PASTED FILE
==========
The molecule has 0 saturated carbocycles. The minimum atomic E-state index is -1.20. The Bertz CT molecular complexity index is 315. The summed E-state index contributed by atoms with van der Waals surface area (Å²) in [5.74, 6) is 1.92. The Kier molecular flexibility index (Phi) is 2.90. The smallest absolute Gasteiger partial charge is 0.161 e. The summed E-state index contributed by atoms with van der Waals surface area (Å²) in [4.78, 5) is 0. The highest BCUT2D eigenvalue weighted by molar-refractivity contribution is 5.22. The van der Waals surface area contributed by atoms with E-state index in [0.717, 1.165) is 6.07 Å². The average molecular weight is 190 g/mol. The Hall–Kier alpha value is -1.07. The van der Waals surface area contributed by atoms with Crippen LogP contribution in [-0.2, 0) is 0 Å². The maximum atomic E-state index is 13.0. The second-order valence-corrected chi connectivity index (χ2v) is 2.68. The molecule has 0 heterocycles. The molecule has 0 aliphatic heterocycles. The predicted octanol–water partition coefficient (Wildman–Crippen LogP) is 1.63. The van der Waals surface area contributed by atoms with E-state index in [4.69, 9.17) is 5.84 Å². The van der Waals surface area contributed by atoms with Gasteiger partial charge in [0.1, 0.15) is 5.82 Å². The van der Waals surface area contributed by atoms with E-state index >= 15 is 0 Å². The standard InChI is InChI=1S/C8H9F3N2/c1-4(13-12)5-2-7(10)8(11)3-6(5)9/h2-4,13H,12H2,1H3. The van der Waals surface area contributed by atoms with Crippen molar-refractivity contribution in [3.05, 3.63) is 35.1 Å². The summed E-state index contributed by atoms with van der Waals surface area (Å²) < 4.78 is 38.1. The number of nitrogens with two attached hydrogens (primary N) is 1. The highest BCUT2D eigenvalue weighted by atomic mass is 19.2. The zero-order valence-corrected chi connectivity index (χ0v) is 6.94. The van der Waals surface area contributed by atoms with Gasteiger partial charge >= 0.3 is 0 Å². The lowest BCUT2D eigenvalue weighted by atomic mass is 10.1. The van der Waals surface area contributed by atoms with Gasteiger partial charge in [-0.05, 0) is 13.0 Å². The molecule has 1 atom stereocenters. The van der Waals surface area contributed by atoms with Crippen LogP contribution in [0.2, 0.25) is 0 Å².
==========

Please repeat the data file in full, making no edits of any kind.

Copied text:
The molecule has 0 saturated carbocycles. The minimum atomic E-state index is -1.20. The Bertz CT molecular complexity index is 315. The summed E-state index contributed by atoms with van der Waals surface area (Å²) in [5.74, 6) is 1.92. The Kier molecular flexibility index (Phi) is 2.90. The smallest absolute Gasteiger partial charge is 0.161 e. The summed E-state index contributed by atoms with van der Waals surface area (Å²) in [4.78, 5) is 0. The highest BCUT2D eigenvalue weighted by molar-refractivity contribution is 5.22. The van der Waals surface area contributed by atoms with E-state index in [0.717, 1.165) is 6.07 Å². The average molecular weight is 190 g/mol. The Hall–Kier alpha value is -1.07. The van der Waals surface area contributed by atoms with Crippen LogP contribution in [-0.2, 0) is 0 Å². The maximum atomic E-state index is 13.0. The second-order valence-corrected chi connectivity index (χ2v) is 2.68. The molecule has 0 heterocycles. The molecule has 0 aliphatic heterocycles. The predicted octanol–water partition coefficient (Wildman–Crippen LogP) is 1.63. The van der Waals surface area contributed by atoms with E-state index in [4.69, 9.17) is 5.84 Å². The van der Waals surface area contributed by atoms with Gasteiger partial charge in [0.1, 0.15) is 5.82 Å². The van der Waals surface area contributed by atoms with E-state index >= 15 is 0 Å². The standard InChI is InChI=1S/C8H9F3N2/c1-4(13-12)5-2-7(10)8(11)3-6(5)9/h2-4,13H,12H2,1H3. The van der Waals surface area contributed by atoms with Crippen molar-refractivity contribution in [3.05, 3.63) is 35.1 Å². The summed E-state index contributed by atoms with van der Waals surface area (Å²) < 4.78 is 38.1. The number of nitrogens with two attached hydrogens (primary N) is 1. The highest BCUT2D eigenvalue weighted by atomic mass is 19.2. The zero-order valence-corrected chi connectivity index (χ0v) is 6.94. The van der Waals surface area contributed by atoms with Gasteiger partial charge >= 0.3 is 0 Å². The lowest BCUT2D eigenvalue weighted by atomic mass is 10.1. The van der Waals surface area contributed by atoms with Gasteiger partial charge in [-0.05, 0) is 13.0 Å². The molecule has 1 atom stereocenters. The van der Waals surface area contributed by atoms with Crippen LogP contribution in [0.2, 0.25) is 0 Å².